19 March 1976 |
London, England, UK
|Occupation||Film director, film producer, screenwriter|
|Spouse||Francesca Delbanco (m. 2005)|
The more real it is, the funnier it is. The more awkward it is, the more people are stumbly, the funnier it is. I like a sharp joke, but it has to say something that someone would actually say.
I would never make a purely autobiographical movie, because it would be incredibly boring. But I always bring something. It's usually some emotional truth I've experienced, like in 'Get Him to the Greek,' the relationship between Jonah Hill and Elisabeth Moss, I had certainly had that kind of relationship with a girlfriend.
Comedy is my favorite genre. I think it often doesn't get the respect it deserves, and I think one of the reasons is there was a tradition in the past of comedy looking kind of brightly lit and like a sitcom.
Basically, I always thought that if I had a movie that did well enough and warranted having a sequel, I would seriously entertain it because that's a huge blessing when that happens in your career.
I was born in England – though both of my parents are American – and there's something about the 'Muppets' where they have this combination of English and American humor.
As a moviegoer, I'm always annoyed when a big joke is ruined in the trailer, but generally, it actually makes it play better.
I knew after 'Sarah Marshall' that my favorite genre is romantic comedy. Nothing is more satisfying than a great romantic comedy.
All of the things I've directed, I'm really emotionally close to. That's why I choose to direct them and spend years on them.
I think the best romantic comedies are hard funny – no soft jokes, but ones that make you, like, guffaw. I also think that they have to make you feel good, ideally, and make you feel warm inside at the end.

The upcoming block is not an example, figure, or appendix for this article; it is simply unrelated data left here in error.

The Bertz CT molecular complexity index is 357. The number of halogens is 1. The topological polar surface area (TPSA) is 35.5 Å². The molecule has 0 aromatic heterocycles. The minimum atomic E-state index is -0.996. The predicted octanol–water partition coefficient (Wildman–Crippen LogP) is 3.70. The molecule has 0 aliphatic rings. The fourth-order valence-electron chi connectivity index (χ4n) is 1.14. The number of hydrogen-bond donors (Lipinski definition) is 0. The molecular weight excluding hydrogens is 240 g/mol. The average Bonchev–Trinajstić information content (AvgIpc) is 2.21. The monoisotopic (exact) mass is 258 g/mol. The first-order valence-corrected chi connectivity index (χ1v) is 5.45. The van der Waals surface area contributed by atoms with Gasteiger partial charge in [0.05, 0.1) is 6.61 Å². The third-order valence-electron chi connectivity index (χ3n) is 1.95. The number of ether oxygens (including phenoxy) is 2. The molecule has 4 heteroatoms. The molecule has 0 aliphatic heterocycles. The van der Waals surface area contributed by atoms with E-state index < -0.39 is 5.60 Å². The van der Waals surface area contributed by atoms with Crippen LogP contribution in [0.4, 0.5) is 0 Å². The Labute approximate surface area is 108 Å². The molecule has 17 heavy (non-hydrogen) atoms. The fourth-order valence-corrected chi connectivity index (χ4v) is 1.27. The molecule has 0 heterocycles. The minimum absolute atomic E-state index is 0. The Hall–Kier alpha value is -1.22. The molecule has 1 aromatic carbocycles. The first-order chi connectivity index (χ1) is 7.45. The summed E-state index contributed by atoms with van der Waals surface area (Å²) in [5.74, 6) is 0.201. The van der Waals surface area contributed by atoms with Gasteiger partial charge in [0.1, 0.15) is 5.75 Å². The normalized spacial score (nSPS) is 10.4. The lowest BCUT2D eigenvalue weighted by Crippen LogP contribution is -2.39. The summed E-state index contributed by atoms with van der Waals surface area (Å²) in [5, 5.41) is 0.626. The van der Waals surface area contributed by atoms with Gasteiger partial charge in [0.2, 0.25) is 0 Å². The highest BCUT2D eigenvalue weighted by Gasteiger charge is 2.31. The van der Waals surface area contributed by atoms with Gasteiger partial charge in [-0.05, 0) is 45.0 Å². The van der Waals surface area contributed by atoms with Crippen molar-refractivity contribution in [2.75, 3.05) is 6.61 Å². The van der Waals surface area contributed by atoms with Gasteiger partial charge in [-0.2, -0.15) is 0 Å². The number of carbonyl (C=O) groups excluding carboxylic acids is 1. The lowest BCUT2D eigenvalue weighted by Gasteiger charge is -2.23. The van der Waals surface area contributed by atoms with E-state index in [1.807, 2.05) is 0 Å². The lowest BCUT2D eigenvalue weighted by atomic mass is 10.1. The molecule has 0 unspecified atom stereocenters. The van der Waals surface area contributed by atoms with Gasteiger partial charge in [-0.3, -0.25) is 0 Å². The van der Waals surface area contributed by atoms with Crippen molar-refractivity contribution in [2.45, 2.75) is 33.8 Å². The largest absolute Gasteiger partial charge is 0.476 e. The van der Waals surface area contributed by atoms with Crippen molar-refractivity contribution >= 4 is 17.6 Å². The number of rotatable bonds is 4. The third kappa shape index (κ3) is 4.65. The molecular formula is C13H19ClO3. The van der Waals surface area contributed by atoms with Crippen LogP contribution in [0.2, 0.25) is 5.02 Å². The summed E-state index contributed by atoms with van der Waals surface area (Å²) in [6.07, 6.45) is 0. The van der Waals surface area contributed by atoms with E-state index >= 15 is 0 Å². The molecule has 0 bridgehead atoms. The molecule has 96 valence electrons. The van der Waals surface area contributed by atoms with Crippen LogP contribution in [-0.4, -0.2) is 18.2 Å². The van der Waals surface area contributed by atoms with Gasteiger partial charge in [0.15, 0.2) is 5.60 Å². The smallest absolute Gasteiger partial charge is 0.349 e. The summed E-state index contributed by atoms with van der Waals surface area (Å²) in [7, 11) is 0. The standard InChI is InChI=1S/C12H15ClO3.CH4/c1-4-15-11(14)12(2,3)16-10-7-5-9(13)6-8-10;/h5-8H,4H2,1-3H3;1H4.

The huge advantage of boarding school is that it throws you into the social fire. Every social interaction I've had since then has been a million times easier. Literally, ever since then, it's all been child's play.
As a comedy writer, I'm always praying for the day I can tell a self-aware/break-the-fourth-wall style of joke.
There are still movies where females are just there to be cool, or they are there to lambaste their husbands and scold. But female comedy characters are changing for the better.
I mean, come on: At the end of the day, we're all bisexual. A hundred years from now, there's not gonna be gay or straight. There's gonna be everything.
I'm pretty old-fashioned. I feel most people – and this is purely from observation; I'm not an expert – but I think most people want to get married, whatever one might say about the institution of marriage, especially if you are in a long relationship.
I've thrown way more movie parties than real parties. My real life is so much more boring.
All movies are inherently collaborative, and animation even more so. There are hundreds and hundreds of people involved with an animated movie.
The movies I've made, I'm really proud of them. But the experience I've had is, people say to me, 'Oh my God, I saw your movie on HBO. It was actually funny.' Like, that's always the experience. It's a backhanded compliment.